Sunday, 19 February 2012
Interview with The Wild Rose Press
Growing up in a tiny Lancashire village where the only other children were two boys, I relied on books for companionship. Once I discovered Jane Austen's stories, I always had somewhere to go. It was fun to pretend I was one of the Bennet sisters in 'Pride and Prejudice'. I enjoy many different periods of history but find it easiest to visualize the Regency era and there are so many reminders of that time still in existence to help with accuracy. I visit the places I put in my novels, check on the time it takes to walk the distances, look at the fashions and the objects of daily life.
Books were such a large part of my life as a child that I simply thought writing and reading were the things you did. I told stories to my little brother, and to my friends. At school I wrote long essays and edited the school magazine. A teaching career meant that life was always hectic. It seemed there would never be time to write novels. Then my husband became too ill to work, so to keep him busy I set him to write a quest story that we had been discussing for several years. Each evening I would read his efforts and edit. We laughed a lot over our characters and their adventures. Sadly, my husband died but over that year I had found time for writing in my day and I just kept going. I wrote 'The Wild Card' and sent it to the Romantic Novelists' Association for a critique. Following their advice I edited it, then sent it to Robert Hale, who took it at once. It was shortlisted for the RNA Romance Prize. Robert Hale has just published my fourth Regency tale, 'The Rake's Challenge'.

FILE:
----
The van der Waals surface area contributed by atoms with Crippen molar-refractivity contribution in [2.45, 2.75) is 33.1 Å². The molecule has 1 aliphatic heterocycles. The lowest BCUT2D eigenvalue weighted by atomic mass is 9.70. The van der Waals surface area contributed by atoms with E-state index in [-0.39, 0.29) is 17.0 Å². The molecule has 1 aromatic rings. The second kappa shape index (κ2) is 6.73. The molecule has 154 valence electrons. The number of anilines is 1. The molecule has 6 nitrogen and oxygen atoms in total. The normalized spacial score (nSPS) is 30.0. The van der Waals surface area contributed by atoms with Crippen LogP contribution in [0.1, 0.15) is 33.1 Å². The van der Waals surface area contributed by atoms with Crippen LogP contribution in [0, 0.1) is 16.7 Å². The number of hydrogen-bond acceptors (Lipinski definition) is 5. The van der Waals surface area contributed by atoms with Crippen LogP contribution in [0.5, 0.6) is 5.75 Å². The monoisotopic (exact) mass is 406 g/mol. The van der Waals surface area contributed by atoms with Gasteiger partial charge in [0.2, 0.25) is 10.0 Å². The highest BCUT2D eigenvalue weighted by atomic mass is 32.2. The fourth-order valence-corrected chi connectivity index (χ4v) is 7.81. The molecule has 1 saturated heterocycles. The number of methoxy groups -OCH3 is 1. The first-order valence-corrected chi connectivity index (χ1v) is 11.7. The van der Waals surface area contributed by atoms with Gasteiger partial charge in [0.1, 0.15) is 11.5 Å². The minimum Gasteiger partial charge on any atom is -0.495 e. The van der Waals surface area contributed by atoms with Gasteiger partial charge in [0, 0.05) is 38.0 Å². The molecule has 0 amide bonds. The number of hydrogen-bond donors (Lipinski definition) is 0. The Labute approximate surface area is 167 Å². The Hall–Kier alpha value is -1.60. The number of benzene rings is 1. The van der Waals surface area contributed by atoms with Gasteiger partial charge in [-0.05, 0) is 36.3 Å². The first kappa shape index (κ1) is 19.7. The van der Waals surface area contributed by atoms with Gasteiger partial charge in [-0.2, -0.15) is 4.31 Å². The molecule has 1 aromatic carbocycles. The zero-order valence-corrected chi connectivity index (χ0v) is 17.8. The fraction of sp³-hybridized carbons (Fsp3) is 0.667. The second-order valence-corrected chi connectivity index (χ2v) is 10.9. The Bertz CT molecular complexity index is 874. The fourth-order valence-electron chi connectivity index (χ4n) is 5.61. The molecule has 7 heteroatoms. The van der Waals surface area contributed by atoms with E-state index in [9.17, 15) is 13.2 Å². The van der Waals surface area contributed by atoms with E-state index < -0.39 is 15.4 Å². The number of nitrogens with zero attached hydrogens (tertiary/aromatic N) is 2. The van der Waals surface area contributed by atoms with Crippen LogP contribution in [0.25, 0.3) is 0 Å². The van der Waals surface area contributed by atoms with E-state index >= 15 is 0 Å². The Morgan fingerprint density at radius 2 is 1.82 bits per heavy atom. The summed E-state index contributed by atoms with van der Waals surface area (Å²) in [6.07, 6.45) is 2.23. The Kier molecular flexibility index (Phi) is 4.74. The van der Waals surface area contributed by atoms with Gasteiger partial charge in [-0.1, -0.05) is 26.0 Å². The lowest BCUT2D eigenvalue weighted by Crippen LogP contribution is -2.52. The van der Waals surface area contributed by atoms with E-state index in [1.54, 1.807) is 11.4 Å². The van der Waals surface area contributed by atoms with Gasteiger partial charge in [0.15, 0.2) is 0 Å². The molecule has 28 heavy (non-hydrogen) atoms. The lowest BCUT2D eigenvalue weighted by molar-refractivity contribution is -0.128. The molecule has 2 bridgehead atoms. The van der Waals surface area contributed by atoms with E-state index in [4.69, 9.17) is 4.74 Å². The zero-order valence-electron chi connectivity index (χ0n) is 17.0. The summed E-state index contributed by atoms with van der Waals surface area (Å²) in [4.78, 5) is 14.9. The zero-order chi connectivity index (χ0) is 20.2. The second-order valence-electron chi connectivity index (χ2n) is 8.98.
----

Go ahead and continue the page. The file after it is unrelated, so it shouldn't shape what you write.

2 - What is the best and worst thing you have learned from an editor/agent?
When I sent out the quest story, one agent took the trouble to write a helpful rejection letter. She advised me to use more emotion so that my characters would sweep the reader along. It sounds so obvious but I needed that push not to be so buttoned up. Later, another agent warned me that stories must not be just publishable but marketable. She also advised me that Regencies don't sell well in the UK. I have a couple of ideas for stories in different time periods but they are on the back burner for now. I still have plenty of Regency adventures to write. My editors at Robert Hale are very helpful, but I had to learn 'house style'. I only ever argue over historical accuracy.
3 - Favourite authors?
I have been reading and rereading Jane Austen's novels since I was twelve. I always find something new in them. Wilkie Collins and George Eliot are also favourites. Georgette Heyer gave me the idea that the Regency period was elegant and full of adventure, so she has been a big inspiration. Then there's Loretta Chase and Nicola Cornick. And I must mention R D Blackmore and 'Lorna Doone'. Was there ever such a love story? *sigh*
4 - What is your typical day?
It starts when the cat pulls on the back door handle to call me because he's hungry. When Sir is fed I make a cup of tea and go back to bed to read what I wrote the night before. I add and alter and often get carried away by new ideas and rush down to the study to rewrite or develop something.